Video Collaboration and Support
Craig Tranter is a former educator, and now serves as a technology presenter for Cisco. This blog is the third in his series on advancements and opportunities in education. All views are his own.
We know that students no longer need to be physically present in order to attend a university course. And, from our discussions on flipped learning, we know that video is an incredibly powerful tool.
In fact, video calling is becoming ever more popular for conversations amongst staff and students. For many students, making video calls is the new normal.
Cisco offers staff and students a number of ways to connect and collaborate from home using their own devices, such as Jabber, Cisco Spark, and WebEx. There is also a wide range of video endpoints under the collaboration portfolio which are built to suit various learning environments. One of my favorites would be the Spark registered DX80, which is great for 1:1 mentoring sessions as you can share digital content, as well as physical content via the Document Camera, plus control the system through your own personal device. Another great feature of some of the larger systems is the use of SpeakerTrack and PresenterTrack, which allows educators to conduct video enabled lessons with ease. Check out the full range of products and explore example scenarios of each system and feature here.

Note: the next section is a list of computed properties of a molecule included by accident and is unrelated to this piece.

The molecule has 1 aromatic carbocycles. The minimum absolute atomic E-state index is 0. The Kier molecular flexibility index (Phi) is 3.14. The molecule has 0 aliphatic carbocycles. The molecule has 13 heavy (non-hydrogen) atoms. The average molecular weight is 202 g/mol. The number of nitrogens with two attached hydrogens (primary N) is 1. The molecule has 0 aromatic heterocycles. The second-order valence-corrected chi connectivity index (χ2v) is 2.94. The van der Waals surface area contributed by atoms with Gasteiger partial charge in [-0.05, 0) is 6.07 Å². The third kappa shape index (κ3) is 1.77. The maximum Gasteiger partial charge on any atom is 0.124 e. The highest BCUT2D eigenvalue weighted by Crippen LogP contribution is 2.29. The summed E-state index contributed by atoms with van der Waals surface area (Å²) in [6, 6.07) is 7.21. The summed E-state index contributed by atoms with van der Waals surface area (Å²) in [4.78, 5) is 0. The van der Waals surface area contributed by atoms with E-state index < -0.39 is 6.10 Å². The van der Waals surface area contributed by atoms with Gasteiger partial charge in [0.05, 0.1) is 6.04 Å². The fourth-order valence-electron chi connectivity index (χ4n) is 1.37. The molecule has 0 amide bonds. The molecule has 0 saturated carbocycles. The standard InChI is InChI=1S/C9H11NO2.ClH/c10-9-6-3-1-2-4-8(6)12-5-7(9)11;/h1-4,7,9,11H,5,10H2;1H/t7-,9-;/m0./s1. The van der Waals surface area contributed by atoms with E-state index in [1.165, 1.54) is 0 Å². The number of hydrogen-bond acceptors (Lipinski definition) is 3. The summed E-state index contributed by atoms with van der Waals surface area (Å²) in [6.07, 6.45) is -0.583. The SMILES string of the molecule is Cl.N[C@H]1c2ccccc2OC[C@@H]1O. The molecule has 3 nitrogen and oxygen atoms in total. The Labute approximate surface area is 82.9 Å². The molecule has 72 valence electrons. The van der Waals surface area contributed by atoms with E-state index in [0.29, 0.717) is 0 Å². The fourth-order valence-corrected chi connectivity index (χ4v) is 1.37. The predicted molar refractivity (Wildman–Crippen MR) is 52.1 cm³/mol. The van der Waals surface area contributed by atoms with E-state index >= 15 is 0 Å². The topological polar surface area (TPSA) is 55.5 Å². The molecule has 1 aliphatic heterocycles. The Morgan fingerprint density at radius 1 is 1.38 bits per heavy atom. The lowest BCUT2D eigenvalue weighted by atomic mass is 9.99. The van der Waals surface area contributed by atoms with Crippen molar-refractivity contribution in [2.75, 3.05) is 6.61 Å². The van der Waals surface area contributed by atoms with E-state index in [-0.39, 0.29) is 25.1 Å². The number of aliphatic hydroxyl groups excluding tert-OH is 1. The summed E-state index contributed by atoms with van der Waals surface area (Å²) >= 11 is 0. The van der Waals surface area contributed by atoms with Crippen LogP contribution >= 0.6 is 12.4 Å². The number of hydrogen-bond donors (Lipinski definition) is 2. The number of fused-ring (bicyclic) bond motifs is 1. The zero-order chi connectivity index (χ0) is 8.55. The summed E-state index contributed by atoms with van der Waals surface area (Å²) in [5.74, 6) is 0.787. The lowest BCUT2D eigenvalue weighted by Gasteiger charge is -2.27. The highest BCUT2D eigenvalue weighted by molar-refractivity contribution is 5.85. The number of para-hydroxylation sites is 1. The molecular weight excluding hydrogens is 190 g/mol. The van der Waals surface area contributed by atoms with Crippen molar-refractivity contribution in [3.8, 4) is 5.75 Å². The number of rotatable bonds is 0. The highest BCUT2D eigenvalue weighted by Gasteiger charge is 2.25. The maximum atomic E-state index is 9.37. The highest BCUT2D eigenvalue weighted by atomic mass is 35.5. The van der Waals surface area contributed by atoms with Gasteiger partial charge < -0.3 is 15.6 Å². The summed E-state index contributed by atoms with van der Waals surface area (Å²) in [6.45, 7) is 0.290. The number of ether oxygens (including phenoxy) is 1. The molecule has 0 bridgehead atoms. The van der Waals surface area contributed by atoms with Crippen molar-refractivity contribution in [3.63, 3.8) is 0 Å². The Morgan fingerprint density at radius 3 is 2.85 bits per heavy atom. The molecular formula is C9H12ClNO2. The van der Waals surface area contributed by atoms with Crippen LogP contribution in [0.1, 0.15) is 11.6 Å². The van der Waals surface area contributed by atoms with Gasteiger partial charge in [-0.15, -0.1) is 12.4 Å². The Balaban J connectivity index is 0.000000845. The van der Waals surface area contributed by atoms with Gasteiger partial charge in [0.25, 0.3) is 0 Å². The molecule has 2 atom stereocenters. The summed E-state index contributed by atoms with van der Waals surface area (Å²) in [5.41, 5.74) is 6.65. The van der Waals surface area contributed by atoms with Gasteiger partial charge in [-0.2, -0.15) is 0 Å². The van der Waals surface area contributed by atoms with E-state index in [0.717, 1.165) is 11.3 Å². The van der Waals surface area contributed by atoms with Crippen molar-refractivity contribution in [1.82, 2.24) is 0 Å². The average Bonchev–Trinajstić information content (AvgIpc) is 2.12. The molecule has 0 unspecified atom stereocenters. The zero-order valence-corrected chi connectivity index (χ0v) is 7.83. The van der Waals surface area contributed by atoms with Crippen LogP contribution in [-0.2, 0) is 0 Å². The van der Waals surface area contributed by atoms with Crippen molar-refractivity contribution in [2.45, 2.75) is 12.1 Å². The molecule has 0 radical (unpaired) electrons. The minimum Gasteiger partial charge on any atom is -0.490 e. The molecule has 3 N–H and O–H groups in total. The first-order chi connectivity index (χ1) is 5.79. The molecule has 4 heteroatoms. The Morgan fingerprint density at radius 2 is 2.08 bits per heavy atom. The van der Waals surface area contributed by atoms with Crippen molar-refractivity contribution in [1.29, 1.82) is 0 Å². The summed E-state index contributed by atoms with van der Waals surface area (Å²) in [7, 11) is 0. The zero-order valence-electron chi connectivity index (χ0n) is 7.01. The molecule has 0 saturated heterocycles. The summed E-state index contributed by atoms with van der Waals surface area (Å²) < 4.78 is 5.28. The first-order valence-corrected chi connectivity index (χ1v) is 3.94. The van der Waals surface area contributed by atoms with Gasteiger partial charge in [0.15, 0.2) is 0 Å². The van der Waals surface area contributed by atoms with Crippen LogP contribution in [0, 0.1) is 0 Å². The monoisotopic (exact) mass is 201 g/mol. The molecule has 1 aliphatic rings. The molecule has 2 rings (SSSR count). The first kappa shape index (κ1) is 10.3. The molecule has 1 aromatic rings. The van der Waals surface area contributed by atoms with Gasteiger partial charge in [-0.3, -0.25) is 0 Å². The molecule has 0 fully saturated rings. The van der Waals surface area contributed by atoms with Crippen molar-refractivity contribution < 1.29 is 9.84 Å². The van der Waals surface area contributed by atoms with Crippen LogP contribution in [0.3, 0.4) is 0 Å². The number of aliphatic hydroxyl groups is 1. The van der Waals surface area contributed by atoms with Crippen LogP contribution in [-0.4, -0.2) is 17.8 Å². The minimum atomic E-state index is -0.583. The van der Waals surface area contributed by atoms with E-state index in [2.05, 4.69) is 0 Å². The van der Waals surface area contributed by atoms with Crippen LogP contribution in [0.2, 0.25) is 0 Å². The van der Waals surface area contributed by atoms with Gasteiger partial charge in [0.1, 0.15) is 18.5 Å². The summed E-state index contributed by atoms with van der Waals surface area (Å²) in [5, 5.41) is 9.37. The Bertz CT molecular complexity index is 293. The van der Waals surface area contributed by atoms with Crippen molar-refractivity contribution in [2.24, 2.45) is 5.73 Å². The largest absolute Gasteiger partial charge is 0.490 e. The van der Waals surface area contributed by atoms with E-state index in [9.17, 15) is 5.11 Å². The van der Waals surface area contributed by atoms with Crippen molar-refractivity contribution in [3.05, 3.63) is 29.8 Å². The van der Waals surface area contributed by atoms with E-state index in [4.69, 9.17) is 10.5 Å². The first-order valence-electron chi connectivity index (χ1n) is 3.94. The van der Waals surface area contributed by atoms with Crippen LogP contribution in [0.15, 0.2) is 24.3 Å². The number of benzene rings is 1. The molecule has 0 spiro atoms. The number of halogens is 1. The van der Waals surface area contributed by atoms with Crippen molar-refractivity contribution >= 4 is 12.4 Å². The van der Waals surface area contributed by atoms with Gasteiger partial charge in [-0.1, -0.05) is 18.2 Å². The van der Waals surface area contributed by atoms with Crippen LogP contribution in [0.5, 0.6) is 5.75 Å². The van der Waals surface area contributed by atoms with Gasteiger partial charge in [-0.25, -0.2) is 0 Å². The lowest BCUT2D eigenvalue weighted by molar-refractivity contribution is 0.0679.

The use of video collaboration not only means that students no longer need to travel into university to participate in lectures, or collaboration sessions, but they also can reach out via video when they need assistance.
In the past, students were quite often limited to the ever-elusive 1:1 mentoring sessions with their tutors when they needed help. Students would be expected to travel in to the university campus and find their own way to an out-of-the-way office in the bowels of the university. However, students no longer need to commute in to the university campus to get assistance, as there are more ways to reach out for support, in whatever way they feel comfortable, using their own devices. This could be via the university website using help links, or online chat; using Instant Messaging (IM); making a standard telephone call, or even a video call; while still having the option for face-to-face meetings.
In fact, different groups tend to have different preferences. Did you know that more mature students tend to prefer email, whereas the younger generation prefers IM? In addition, mature students still tend to prefer face-to-face meetings, whereas younger students prefer video calling. However, young male students actually tend to prefer IM rather than face-to-face contact when requesting assistance as this can be less embarrassing than talking to someone in person. By having access to support in a number of different ways, students are now able to reach out in the way they prefer and continue to extend their learning.
If supporting students isn’t enough, there are also financial benefits to supporting various means of communication.
There you have it.
Watch out for the next post about Digitally Connected Campus.